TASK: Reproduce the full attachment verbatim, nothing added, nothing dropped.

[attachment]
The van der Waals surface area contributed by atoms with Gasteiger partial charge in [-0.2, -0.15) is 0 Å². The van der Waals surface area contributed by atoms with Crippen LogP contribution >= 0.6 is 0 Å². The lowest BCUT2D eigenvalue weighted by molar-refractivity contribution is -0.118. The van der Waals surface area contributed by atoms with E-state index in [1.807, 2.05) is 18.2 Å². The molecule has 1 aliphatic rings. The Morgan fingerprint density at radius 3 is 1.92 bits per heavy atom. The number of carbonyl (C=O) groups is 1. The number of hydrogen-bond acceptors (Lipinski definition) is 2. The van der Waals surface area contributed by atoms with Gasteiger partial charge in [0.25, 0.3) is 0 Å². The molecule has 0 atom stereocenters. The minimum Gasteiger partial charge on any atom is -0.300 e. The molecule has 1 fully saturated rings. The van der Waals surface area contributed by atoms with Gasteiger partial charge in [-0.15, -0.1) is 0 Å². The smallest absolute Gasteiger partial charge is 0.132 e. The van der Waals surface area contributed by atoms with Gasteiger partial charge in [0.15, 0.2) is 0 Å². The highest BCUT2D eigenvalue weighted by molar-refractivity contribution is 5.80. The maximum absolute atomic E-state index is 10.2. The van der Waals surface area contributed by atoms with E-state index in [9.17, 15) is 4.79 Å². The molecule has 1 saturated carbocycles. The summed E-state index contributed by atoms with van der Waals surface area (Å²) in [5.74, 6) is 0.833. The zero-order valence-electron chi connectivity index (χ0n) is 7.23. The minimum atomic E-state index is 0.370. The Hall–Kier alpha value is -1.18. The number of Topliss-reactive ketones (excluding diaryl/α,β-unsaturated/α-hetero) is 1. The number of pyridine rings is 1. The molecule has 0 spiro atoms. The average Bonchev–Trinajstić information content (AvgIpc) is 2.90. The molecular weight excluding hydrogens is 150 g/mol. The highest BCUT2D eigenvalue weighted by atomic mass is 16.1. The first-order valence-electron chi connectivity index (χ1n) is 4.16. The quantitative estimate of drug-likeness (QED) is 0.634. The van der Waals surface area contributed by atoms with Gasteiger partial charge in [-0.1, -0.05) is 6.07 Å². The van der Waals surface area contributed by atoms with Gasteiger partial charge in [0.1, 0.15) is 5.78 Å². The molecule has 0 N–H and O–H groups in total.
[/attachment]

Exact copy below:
The van der Waals surface area contributed by atoms with Gasteiger partial charge in [-0.2, -0.15) is 0 Å². The van der Waals surface area contributed by atoms with Crippen LogP contribution >= 0.6 is 0 Å². The lowest BCUT2D eigenvalue weighted by molar-refractivity contribution is -0.118. The van der Waals surface area contributed by atoms with E-state index in [1.807, 2.05) is 18.2 Å². The molecule has 1 aliphatic rings. The Morgan fingerprint density at radius 3 is 1.92 bits per heavy atom. The number of carbonyl (C=O) groups is 1. The number of hydrogen-bond acceptors (Lipinski definition) is 2. The van der Waals surface area contributed by atoms with Gasteiger partial charge in [0.25, 0.3) is 0 Å². The molecule has 0 atom stereocenters. The minimum Gasteiger partial charge on any atom is -0.300 e. The molecule has 1 fully saturated rings. The van der Waals surface area contributed by atoms with Gasteiger partial charge in [-0.15, -0.1) is 0 Å². The smallest absolute Gasteiger partial charge is 0.132 e. The van der Waals surface area contributed by atoms with Gasteiger partial charge in [0.15, 0.2) is 0 Å². The highest BCUT2D eigenvalue weighted by molar-refractivity contribution is 5.80. The maximum absolute atomic E-state index is 10.2. The van der Waals surface area contributed by atoms with E-state index in [9.17, 15) is 4.79 Å². The molecule has 1 saturated carbocycles. The summed E-state index contributed by atoms with van der Waals surface area (Å²) in [5.74, 6) is 0.833. The zero-order valence-electron chi connectivity index (χ0n) is 7.23. The minimum atomic E-state index is 0.370. The Hall–Kier alpha value is -1.18. The number of Topliss-reactive ketones (excluding diaryl/α,β-unsaturated/α-hetero) is 1. The number of pyridine rings is 1. The molecule has 0 spiro atoms. The average Bonchev–Trinajstić information content (AvgIpc) is 2.90. The molecular weight excluding hydrogens is 150 g/mol. The highest BCUT2D eigenvalue weighted by atomic mass is 16.1. The first-order valence-electron chi connectivity index (χ1n) is 4.16. The quantitative estimate of drug-likeness (QED) is 0.634. The van der Waals surface area contributed by atoms with Gasteiger partial charge in [-0.1, -0.05) is 6.07 Å². The van der Waals surface area contributed by atoms with Gasteiger partial charge in [0.1, 0.15) is 5.78 Å². The molecule has 0 N–H and O–H groups in total.